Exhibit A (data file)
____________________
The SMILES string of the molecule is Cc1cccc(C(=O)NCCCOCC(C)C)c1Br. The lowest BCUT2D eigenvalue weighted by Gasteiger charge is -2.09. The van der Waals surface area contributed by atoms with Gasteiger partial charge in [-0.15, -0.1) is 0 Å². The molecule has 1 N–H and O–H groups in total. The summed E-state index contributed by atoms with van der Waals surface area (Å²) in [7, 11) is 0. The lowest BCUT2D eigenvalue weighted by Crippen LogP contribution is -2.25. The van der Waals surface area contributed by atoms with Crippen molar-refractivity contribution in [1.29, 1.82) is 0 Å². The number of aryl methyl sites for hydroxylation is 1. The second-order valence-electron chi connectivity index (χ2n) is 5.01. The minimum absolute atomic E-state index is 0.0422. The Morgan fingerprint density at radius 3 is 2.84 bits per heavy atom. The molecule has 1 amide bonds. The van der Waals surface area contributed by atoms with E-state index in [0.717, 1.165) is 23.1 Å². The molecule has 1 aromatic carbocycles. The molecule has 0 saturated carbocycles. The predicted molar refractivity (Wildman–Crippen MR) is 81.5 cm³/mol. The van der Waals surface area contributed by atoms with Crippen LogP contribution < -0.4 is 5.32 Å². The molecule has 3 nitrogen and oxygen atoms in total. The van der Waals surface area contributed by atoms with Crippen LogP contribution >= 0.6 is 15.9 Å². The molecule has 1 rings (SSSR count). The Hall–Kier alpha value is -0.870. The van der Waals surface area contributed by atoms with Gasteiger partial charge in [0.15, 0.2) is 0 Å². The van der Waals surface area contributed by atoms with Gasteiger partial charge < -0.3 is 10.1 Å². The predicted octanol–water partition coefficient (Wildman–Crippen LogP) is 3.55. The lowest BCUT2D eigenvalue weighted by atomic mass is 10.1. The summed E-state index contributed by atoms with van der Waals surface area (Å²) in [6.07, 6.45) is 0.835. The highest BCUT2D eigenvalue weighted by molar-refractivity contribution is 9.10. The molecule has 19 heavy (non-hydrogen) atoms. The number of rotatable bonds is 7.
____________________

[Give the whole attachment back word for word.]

The SMILES string of the molecule is Cc1cccc(C(=O)NCCCOCC(C)C)c1Br. The lowest BCUT2D eigenvalue weighted by Gasteiger charge is -2.09. The van der Waals surface area contributed by atoms with Gasteiger partial charge in [-0.15, -0.1) is 0 Å². The molecule has 1 N–H and O–H groups in total. The summed E-state index contributed by atoms with van der Waals surface area (Å²) in [7, 11) is 0. The lowest BCUT2D eigenvalue weighted by Crippen LogP contribution is -2.25. The van der Waals surface area contributed by atoms with Crippen molar-refractivity contribution in [1.29, 1.82) is 0 Å². The number of aryl methyl sites for hydroxylation is 1. The second-order valence-electron chi connectivity index (χ2n) is 5.01. The minimum absolute atomic E-state index is 0.0422. The Morgan fingerprint density at radius 3 is 2.84 bits per heavy atom. The molecule has 1 amide bonds. The van der Waals surface area contributed by atoms with E-state index in [0.717, 1.165) is 23.1 Å². The molecule has 1 aromatic carbocycles. The molecule has 0 saturated carbocycles. The predicted molar refractivity (Wildman–Crippen MR) is 81.5 cm³/mol. The van der Waals surface area contributed by atoms with Crippen LogP contribution < -0.4 is 5.32 Å². The molecule has 3 nitrogen and oxygen atoms in total. The van der Waals surface area contributed by atoms with Crippen LogP contribution >= 0.6 is 15.9 Å². The molecule has 1 rings (SSSR count). The Hall–Kier alpha value is -0.870. The van der Waals surface area contributed by atoms with Gasteiger partial charge in [0.15, 0.2) is 0 Å². The van der Waals surface area contributed by atoms with Gasteiger partial charge < -0.3 is 10.1 Å². The predicted octanol–water partition coefficient (Wildman–Crippen LogP) is 3.55. The lowest BCUT2D eigenvalue weighted by atomic mass is 10.1. The summed E-state index contributed by atoms with van der Waals surface area (Å²) in [6.07, 6.45) is 0.835. The highest BCUT2D eigenvalue weighted by molar-refractivity contribution is 9.10. The molecule has 19 heavy (non-hydrogen) atoms. The number of rotatable bonds is 7.